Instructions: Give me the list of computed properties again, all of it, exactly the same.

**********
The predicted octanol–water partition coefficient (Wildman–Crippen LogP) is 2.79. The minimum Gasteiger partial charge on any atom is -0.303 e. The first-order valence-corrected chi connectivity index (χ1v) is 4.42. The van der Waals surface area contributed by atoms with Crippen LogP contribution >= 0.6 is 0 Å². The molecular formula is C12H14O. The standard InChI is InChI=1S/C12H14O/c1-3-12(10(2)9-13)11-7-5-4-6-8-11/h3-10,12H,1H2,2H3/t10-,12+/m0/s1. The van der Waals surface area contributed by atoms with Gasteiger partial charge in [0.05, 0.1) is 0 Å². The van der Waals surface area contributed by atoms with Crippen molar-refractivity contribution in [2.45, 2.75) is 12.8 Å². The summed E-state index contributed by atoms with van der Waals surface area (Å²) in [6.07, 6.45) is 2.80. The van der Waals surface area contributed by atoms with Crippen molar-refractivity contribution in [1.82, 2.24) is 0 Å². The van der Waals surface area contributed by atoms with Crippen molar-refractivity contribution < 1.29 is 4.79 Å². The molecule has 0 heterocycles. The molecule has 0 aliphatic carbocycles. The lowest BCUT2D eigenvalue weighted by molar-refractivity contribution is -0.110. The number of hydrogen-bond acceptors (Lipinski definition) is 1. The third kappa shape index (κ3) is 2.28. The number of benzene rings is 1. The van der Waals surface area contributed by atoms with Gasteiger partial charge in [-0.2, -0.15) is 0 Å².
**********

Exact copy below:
The predicted octanol–water partition coefficient (Wildman–Crippen LogP) is 2.79. The minimum Gasteiger partial charge on any atom is -0.303 e. The first-order valence-corrected chi connectivity index (χ1v) is 4.42. The van der Waals surface area contributed by atoms with Crippen LogP contribution >= 0.6 is 0 Å². The molecular formula is C12H14O. The standard InChI is InChI=1S/C12H14O/c1-3-12(10(2)9-13)11-7-5-4-6-8-11/h3-10,12H,1H2,2H3/t10-,12+/m0/s1. The van der Waals surface area contributed by atoms with Gasteiger partial charge in [0.05, 0.1) is 0 Å². The van der Waals surface area contributed by atoms with Crippen molar-refractivity contribution in [2.45, 2.75) is 12.8 Å². The summed E-state index contributed by atoms with van der Waals surface area (Å²) in [6.07, 6.45) is 2.80. The van der Waals surface area contributed by atoms with Crippen molar-refractivity contribution in [1.82, 2.24) is 0 Å². The van der Waals surface area contributed by atoms with Crippen molar-refractivity contribution < 1.29 is 4.79 Å². The molecule has 0 heterocycles. The molecule has 0 aliphatic carbocycles. The lowest BCUT2D eigenvalue weighted by molar-refractivity contribution is -0.110. The number of hydrogen-bond acceptors (Lipinski definition) is 1. The third kappa shape index (κ3) is 2.28. The number of benzene rings is 1. The van der Waals surface area contributed by atoms with Gasteiger partial charge in [-0.2, -0.15) is 0 Å².